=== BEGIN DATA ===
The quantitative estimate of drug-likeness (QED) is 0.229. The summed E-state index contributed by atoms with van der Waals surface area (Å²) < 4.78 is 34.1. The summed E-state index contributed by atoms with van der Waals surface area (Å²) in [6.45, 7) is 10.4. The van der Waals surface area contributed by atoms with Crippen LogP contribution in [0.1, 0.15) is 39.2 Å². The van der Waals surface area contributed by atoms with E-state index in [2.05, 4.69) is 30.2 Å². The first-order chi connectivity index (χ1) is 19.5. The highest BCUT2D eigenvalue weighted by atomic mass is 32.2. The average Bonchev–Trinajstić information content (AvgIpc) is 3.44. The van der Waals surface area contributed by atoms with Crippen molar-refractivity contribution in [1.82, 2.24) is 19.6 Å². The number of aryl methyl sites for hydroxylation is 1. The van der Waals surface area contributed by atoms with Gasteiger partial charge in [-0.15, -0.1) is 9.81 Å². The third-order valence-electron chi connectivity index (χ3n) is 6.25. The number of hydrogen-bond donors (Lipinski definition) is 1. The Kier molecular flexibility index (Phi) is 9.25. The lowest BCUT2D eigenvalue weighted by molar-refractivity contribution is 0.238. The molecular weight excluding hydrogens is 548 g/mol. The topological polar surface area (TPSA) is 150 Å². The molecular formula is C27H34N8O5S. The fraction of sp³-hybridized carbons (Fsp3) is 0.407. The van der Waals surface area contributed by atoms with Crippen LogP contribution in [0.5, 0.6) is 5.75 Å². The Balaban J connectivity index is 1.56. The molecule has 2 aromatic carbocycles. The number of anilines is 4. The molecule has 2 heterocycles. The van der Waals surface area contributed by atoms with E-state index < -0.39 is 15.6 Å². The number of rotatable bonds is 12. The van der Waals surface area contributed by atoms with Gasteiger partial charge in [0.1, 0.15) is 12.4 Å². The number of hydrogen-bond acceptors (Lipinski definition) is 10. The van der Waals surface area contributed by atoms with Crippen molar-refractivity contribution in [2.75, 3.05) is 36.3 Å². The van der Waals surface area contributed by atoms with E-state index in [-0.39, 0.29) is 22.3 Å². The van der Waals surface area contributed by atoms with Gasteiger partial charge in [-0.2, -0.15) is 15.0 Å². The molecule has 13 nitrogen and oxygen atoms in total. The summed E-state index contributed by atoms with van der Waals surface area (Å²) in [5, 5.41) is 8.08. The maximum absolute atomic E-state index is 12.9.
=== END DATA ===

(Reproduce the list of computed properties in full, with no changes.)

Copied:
The quantitative estimate of drug-likeness (QED) is 0.229. The summed E-state index contributed by atoms with van der Waals surface area (Å²) < 4.78 is 34.1. The summed E-state index contributed by atoms with van der Waals surface area (Å²) in [6.45, 7) is 10.4. The van der Waals surface area contributed by atoms with Crippen LogP contribution in [0.1, 0.15) is 39.2 Å². The van der Waals surface area contributed by atoms with E-state index in [2.05, 4.69) is 30.2 Å². The first-order chi connectivity index (χ1) is 19.5. The highest BCUT2D eigenvalue weighted by atomic mass is 32.2. The average Bonchev–Trinajstić information content (AvgIpc) is 3.44. The van der Waals surface area contributed by atoms with Crippen molar-refractivity contribution in [1.82, 2.24) is 19.6 Å². The number of aryl methyl sites for hydroxylation is 1. The van der Waals surface area contributed by atoms with Gasteiger partial charge in [-0.15, -0.1) is 9.81 Å². The third-order valence-electron chi connectivity index (χ3n) is 6.25. The number of hydrogen-bond donors (Lipinski definition) is 1. The Kier molecular flexibility index (Phi) is 9.25. The lowest BCUT2D eigenvalue weighted by molar-refractivity contribution is 0.238. The molecular weight excluding hydrogens is 548 g/mol. The topological polar surface area (TPSA) is 150 Å². The molecular formula is C27H34N8O5S. The fraction of sp³-hybridized carbons (Fsp3) is 0.407. The van der Waals surface area contributed by atoms with Crippen LogP contribution in [0.5, 0.6) is 5.75 Å². The Balaban J connectivity index is 1.56. The molecule has 2 aromatic carbocycles. The number of anilines is 4. The molecule has 2 heterocycles. The van der Waals surface area contributed by atoms with E-state index < -0.39 is 15.6 Å². The number of rotatable bonds is 12. The van der Waals surface area contributed by atoms with Gasteiger partial charge in [0.1, 0.15) is 12.4 Å². The number of hydrogen-bond acceptors (Lipinski definition) is 10. The van der Waals surface area contributed by atoms with Crippen molar-refractivity contribution in [2.75, 3.05) is 36.3 Å². The van der Waals surface area contributed by atoms with E-state index in [-0.39, 0.29) is 22.3 Å². The van der Waals surface area contributed by atoms with Gasteiger partial charge in [-0.2, -0.15) is 15.0 Å². The molecule has 13 nitrogen and oxygen atoms in total. The summed E-state index contributed by atoms with van der Waals surface area (Å²) in [5, 5.41) is 8.08. The maximum absolute atomic E-state index is 12.9.